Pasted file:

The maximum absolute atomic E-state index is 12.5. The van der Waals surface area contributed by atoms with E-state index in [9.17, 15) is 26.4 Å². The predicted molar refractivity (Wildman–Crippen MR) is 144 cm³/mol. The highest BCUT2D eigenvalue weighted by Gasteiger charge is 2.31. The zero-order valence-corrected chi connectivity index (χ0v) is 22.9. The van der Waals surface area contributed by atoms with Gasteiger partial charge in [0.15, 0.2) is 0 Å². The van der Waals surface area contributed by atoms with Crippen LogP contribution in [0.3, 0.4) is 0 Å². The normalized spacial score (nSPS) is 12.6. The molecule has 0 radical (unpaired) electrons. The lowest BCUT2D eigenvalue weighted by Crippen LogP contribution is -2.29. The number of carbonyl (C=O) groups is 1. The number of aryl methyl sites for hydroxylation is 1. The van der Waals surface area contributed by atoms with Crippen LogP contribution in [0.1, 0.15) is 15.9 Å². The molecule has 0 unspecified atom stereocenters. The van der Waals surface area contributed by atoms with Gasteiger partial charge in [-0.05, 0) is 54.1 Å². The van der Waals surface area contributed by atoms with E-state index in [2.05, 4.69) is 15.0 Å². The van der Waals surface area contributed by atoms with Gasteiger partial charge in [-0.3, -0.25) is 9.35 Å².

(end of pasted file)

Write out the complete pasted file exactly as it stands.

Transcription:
The maximum absolute atomic E-state index is 12.5. The van der Waals surface area contributed by atoms with E-state index in [9.17, 15) is 26.4 Å². The predicted molar refractivity (Wildman–Crippen MR) is 144 cm³/mol. The highest BCUT2D eigenvalue weighted by Gasteiger charge is 2.31. The zero-order valence-corrected chi connectivity index (χ0v) is 22.9. The van der Waals surface area contributed by atoms with Gasteiger partial charge in [0.15, 0.2) is 0 Å². The van der Waals surface area contributed by atoms with Crippen LogP contribution in [0.3, 0.4) is 0 Å². The normalized spacial score (nSPS) is 12.6. The molecule has 0 radical (unpaired) electrons. The lowest BCUT2D eigenvalue weighted by Crippen LogP contribution is -2.29. The number of carbonyl (C=O) groups is 1. The number of aryl methyl sites for hydroxylation is 1. The van der Waals surface area contributed by atoms with Crippen LogP contribution in [0.1, 0.15) is 15.9 Å². The molecule has 0 unspecified atom stereocenters. The van der Waals surface area contributed by atoms with Gasteiger partial charge in [-0.05, 0) is 54.1 Å². The van der Waals surface area contributed by atoms with E-state index in [2.05, 4.69) is 15.0 Å². The van der Waals surface area contributed by atoms with Gasteiger partial charge in [-0.3, -0.25) is 9.35 Å².